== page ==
Directed by Kleber Mendonça Filho. With Sonia Braga.
Synopsis: A vibrant, strong-willed older woman fights to keep her apartment. UK Trailer.
The most exciting thing about Aquarius, and there are many, is that the film at large convincingly posits the idea that the high point of dynamic, pulsing vitality in your life can be in your mid-sixties. And not just your mid-sixties, but your mid-sixties as a widow, living alone, and on the verge of losing your home. I'm reminded of the line at the end of Herzog's Stroszek:
"So. your car's kaput. And your girlfriend is gone, and thine house they have sold. [pause] I wouldn't worry about it."
Sonia Braga was a sort of "Sophia Loren of Brazil" in the 60s, and she manages to look as radiant here as she ever did, decades later. Her character understands that the aging of the spirit has little to do with the body. We grow wooden when we stop being curious, humble, open to new ideas; when we lose our sense of wonder. The prologue shows Clara as a young woman attending the birthday party of an elderly female family friend, and we assume it's from here she learns how vitality doesn't need to decline nearly as quickly as our vessels do.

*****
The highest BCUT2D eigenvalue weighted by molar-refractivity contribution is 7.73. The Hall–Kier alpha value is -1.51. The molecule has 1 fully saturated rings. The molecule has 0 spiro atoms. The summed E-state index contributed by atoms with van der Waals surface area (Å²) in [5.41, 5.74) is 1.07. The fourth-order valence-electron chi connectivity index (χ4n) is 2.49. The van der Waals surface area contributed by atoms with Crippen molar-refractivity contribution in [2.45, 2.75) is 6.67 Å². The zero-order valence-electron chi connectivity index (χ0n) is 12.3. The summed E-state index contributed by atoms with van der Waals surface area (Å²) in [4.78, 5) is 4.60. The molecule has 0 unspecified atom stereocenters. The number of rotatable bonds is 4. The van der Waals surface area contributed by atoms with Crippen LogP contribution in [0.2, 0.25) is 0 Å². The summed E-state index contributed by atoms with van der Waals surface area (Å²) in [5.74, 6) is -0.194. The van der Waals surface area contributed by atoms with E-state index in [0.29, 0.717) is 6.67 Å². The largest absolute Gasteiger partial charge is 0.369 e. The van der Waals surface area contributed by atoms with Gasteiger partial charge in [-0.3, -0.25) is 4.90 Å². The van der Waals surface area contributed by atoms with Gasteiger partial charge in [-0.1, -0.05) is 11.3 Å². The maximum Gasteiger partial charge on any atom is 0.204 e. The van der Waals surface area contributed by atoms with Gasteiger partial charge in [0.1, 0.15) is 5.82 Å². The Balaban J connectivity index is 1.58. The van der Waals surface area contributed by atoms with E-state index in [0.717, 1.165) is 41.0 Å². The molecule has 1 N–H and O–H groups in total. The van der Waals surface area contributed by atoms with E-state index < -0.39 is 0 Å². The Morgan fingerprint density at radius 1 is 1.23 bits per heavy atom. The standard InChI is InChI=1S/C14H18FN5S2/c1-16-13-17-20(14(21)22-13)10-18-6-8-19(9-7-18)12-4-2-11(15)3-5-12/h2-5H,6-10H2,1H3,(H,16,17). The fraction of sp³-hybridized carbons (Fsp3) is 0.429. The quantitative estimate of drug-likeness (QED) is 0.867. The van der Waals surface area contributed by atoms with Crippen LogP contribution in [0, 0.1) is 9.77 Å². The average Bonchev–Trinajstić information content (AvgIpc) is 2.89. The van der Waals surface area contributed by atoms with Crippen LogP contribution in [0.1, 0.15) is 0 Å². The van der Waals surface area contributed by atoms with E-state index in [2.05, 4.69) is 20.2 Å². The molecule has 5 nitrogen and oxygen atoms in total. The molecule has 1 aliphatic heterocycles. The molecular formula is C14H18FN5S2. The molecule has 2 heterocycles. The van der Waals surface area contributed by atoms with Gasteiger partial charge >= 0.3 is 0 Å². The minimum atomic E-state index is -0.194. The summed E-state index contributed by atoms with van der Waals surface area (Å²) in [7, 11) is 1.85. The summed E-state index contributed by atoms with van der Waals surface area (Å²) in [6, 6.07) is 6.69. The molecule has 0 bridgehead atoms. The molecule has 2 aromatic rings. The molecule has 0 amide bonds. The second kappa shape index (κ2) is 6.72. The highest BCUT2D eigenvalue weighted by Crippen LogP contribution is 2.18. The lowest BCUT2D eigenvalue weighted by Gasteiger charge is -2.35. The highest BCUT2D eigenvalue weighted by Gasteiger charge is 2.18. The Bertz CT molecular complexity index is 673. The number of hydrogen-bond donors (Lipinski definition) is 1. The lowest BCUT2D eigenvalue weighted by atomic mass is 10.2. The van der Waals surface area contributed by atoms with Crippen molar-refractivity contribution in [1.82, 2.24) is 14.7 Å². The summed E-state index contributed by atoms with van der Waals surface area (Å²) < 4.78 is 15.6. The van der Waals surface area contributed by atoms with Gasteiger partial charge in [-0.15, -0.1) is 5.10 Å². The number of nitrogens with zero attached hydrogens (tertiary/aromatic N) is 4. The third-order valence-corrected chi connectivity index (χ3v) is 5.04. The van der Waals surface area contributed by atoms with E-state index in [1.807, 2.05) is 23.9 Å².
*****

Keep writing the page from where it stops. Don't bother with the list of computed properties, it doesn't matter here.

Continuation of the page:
I feel a sense of deep, profound optimism watching this picture. UCLA professor and cultural anthropologist Jared Diamond wrote in his excellent The World Until Yesterday that he believes his late seventies are the high point of his life so far. Clara might say the same about her sixties, if she weren't so busy partying with her friends and sabotaging the sabotagers of her apartment. This one's a gem, and despite its acclaim elsewhere you won't hear it being talked about much. Seek it out, and spread the word!
8. 20th Century Women
"Look. Wondering if you’re happy is a great shortcut to just being depressed."
Directed by Mike Mills. With Annette Bening, Elle Fanning, Billy Crudup, Greta Gerwig.
Synopsis: An adolescent boy growing up in 1979 Santa Barbara is shaped by the women around him. Theatrical Trailer 1.